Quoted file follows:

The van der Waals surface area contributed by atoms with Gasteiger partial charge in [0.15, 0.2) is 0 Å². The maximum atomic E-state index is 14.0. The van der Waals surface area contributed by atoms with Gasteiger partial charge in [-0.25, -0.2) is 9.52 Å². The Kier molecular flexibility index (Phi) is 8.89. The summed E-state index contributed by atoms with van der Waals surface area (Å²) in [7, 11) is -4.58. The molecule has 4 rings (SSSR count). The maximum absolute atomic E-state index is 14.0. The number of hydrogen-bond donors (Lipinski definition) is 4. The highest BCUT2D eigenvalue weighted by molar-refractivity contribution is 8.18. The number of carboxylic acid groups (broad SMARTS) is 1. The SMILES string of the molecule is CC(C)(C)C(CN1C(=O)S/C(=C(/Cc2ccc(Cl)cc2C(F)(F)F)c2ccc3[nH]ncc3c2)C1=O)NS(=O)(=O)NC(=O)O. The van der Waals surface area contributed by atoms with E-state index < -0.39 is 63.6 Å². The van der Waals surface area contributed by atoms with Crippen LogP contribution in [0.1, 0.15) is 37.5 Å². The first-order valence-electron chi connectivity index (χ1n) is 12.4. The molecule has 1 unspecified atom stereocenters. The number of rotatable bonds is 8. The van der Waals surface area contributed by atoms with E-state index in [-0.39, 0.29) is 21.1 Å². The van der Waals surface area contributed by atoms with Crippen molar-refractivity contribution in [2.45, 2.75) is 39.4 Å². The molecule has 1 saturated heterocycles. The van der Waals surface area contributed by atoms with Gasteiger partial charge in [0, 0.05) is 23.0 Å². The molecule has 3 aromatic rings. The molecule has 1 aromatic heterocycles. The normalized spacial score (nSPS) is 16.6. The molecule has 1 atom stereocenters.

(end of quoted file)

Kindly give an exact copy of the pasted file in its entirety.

The van der Waals surface area contributed by atoms with Gasteiger partial charge in [0.15, 0.2) is 0 Å². The maximum atomic E-state index is 14.0. The van der Waals surface area contributed by atoms with Gasteiger partial charge in [-0.25, -0.2) is 9.52 Å². The Kier molecular flexibility index (Phi) is 8.89. The summed E-state index contributed by atoms with van der Waals surface area (Å²) in [7, 11) is -4.58. The molecule has 4 rings (SSSR count). The maximum absolute atomic E-state index is 14.0. The number of hydrogen-bond donors (Lipinski definition) is 4. The highest BCUT2D eigenvalue weighted by molar-refractivity contribution is 8.18. The number of carboxylic acid groups (broad SMARTS) is 1. The SMILES string of the molecule is CC(C)(C)C(CN1C(=O)S/C(=C(/Cc2ccc(Cl)cc2C(F)(F)F)c2ccc3[nH]ncc3c2)C1=O)NS(=O)(=O)NC(=O)O. The van der Waals surface area contributed by atoms with E-state index < -0.39 is 63.6 Å². The van der Waals surface area contributed by atoms with Crippen LogP contribution in [0.1, 0.15) is 37.5 Å². The first-order valence-electron chi connectivity index (χ1n) is 12.4. The molecule has 1 unspecified atom stereocenters. The number of rotatable bonds is 8. The van der Waals surface area contributed by atoms with E-state index in [-0.39, 0.29) is 21.1 Å². The van der Waals surface area contributed by atoms with Crippen molar-refractivity contribution in [2.45, 2.75) is 39.4 Å². The molecule has 1 saturated heterocycles. The van der Waals surface area contributed by atoms with Gasteiger partial charge in [0, 0.05) is 23.0 Å². The molecule has 3 aromatic rings. The molecule has 1 aromatic heterocycles. The normalized spacial score (nSPS) is 16.6. The molecule has 1 atom stereocenters.